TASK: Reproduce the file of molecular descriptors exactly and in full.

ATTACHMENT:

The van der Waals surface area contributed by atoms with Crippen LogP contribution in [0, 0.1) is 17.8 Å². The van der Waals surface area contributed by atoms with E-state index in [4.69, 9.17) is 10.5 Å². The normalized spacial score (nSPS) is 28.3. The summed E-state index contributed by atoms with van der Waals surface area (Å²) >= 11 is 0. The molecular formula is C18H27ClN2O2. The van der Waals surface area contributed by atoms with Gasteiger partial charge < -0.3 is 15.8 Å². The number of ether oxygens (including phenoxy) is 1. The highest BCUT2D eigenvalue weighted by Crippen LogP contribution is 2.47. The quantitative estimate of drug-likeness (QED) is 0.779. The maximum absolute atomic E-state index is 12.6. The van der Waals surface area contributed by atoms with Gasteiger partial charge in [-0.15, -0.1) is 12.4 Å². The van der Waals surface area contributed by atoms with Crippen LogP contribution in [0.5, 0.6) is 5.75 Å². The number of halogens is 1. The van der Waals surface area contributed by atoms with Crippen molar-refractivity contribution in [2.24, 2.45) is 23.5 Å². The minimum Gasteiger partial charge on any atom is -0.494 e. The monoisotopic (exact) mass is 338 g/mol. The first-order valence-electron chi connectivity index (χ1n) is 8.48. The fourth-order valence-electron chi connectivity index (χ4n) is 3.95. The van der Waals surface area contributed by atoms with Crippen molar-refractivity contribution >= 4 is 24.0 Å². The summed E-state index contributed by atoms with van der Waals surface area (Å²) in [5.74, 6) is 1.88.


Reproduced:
The van der Waals surface area contributed by atoms with Crippen LogP contribution in [0, 0.1) is 17.8 Å². The van der Waals surface area contributed by atoms with E-state index in [4.69, 9.17) is 10.5 Å². The normalized spacial score (nSPS) is 28.3. The summed E-state index contributed by atoms with van der Waals surface area (Å²) >= 11 is 0. The molecular formula is C18H27ClN2O2. The van der Waals surface area contributed by atoms with Gasteiger partial charge < -0.3 is 15.8 Å². The number of ether oxygens (including phenoxy) is 1. The highest BCUT2D eigenvalue weighted by Crippen LogP contribution is 2.47. The quantitative estimate of drug-likeness (QED) is 0.779. The maximum absolute atomic E-state index is 12.6. The van der Waals surface area contributed by atoms with Gasteiger partial charge in [-0.15, -0.1) is 12.4 Å². The van der Waals surface area contributed by atoms with Crippen LogP contribution in [0.5, 0.6) is 5.75 Å². The number of halogens is 1. The van der Waals surface area contributed by atoms with Crippen molar-refractivity contribution in [2.24, 2.45) is 23.5 Å². The minimum Gasteiger partial charge on any atom is -0.494 e. The monoisotopic (exact) mass is 338 g/mol. The first-order valence-electron chi connectivity index (χ1n) is 8.48. The fourth-order valence-electron chi connectivity index (χ4n) is 3.95. The van der Waals surface area contributed by atoms with Crippen molar-refractivity contribution >= 4 is 24.0 Å². The summed E-state index contributed by atoms with van der Waals surface area (Å²) in [5.74, 6) is 1.88.